Key Takeaways

  • On September 24, the CDC recommended a booster shot of the Pfizer-BioNTech COVID-19 vaccine in certain populations, including persons 65 and older and those in high risk jobs and institutional settings, such as hospitals and nursing homes.

  • At the time of publication, these recommendations applied only to those who had previously received the Pfizer-BioNTech COVID-19 vaccine.

  • You can get the latest on COVID-19 booster shots in our latest article by clicking here.

This article was written  on September 24, 2021 with the latest public health information at the time of publication. Read the most up-to-date  article from NCOA on COVID booster shots.

On September 24, 2021, the Director of the Centers for Disease Control and Prevention (CDC) endorsed the CDC Advisory Committee on Immunization Practices’ recommendation for a booster shot of the Pfizer-BioNTech COVID-19 vaccine in certain populations, including older adults and those in high risk jobs and institutional settings. This is an important step forward as our country tries to stay ahead of the coronavirus, including the Delta variant, and keep older Americans and other high risk groups safe by increasing their protection.

In its September 24 release, the CDC recommended COVID-19 booster shots for:

  • People 65 years and older and residents in long-term care settings should receive a booster shot of Pfizer-BioNTech’s COVID-19 vaccine at least 6 months after their Pfizer-BioNTech primary series,
  • People aged 50–64 years with underlying medical conditions (diabetes, heart disease, obesity and others) should receive a booster shot of Pfizer-BioNTech’s COVID-19 vaccine at least 6 months after their Pfizer-BioNTech primary series,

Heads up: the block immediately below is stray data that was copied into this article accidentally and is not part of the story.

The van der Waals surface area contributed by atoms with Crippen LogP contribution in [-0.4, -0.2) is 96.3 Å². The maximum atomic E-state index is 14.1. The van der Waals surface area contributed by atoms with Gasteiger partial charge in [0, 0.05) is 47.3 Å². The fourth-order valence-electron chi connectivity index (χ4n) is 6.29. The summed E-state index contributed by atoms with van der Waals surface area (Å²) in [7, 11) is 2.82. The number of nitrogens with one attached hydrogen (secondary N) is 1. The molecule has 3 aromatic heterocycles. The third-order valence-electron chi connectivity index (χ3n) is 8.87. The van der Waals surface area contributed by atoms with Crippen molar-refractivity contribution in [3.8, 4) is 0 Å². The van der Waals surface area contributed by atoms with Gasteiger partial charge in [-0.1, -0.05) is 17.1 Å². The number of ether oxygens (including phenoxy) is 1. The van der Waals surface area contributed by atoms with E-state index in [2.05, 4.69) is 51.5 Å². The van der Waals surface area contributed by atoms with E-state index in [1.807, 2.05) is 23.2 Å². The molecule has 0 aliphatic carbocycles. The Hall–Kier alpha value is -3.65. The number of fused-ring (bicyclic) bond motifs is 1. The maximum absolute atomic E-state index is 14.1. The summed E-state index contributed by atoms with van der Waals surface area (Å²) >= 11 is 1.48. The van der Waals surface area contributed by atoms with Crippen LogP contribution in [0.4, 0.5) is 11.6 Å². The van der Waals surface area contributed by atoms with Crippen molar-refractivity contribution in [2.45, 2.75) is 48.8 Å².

• People aged 18–49 years with underlying medical conditions may receive a booster shot of Pfizer-BioNTech’s COVID-19 vaccine at least 6 months after their Pfizer-BioNTech primary series, based on their individual benefits and risks, and
  • People aged 18-64 years who are at increased risk for COVID-19 exposure and transmission because of occupational or institutional setting may receive a booster shot of Pfizer-BioNTech’s COVID-19 vaccine at least 6 months after their Pfizer-BioNTech primary series, based on their individual benefits and risks.

Many people who are now eligible to receive a COVID-19 booster shot received their initial vaccine early in the vaccination program and will benefit from additional protection. With the highly contagious Delta variant circulating and cases of COVID-19 increasing across many part of the U.S., a booster shot will help strengthen protection against severe disease in those populations who are at high-risk for exposure to COVID-19 or the complications from severe disease.

The CDC will continue to monitor the safety and effectiveness of COVID-19 vaccines to ensure appropriate recommendations to keep all Americans safe. It is expected that the CDC will make additional recommendations for other populations or people who got the Moderna or Johnson & Johnson vaccines. As of right now, these booster recommendations apply only to those who received the Pfizer-BioNTech vaccine initially, not those who received the Moderna and Johnson & Johnson COVID-19 vaccines.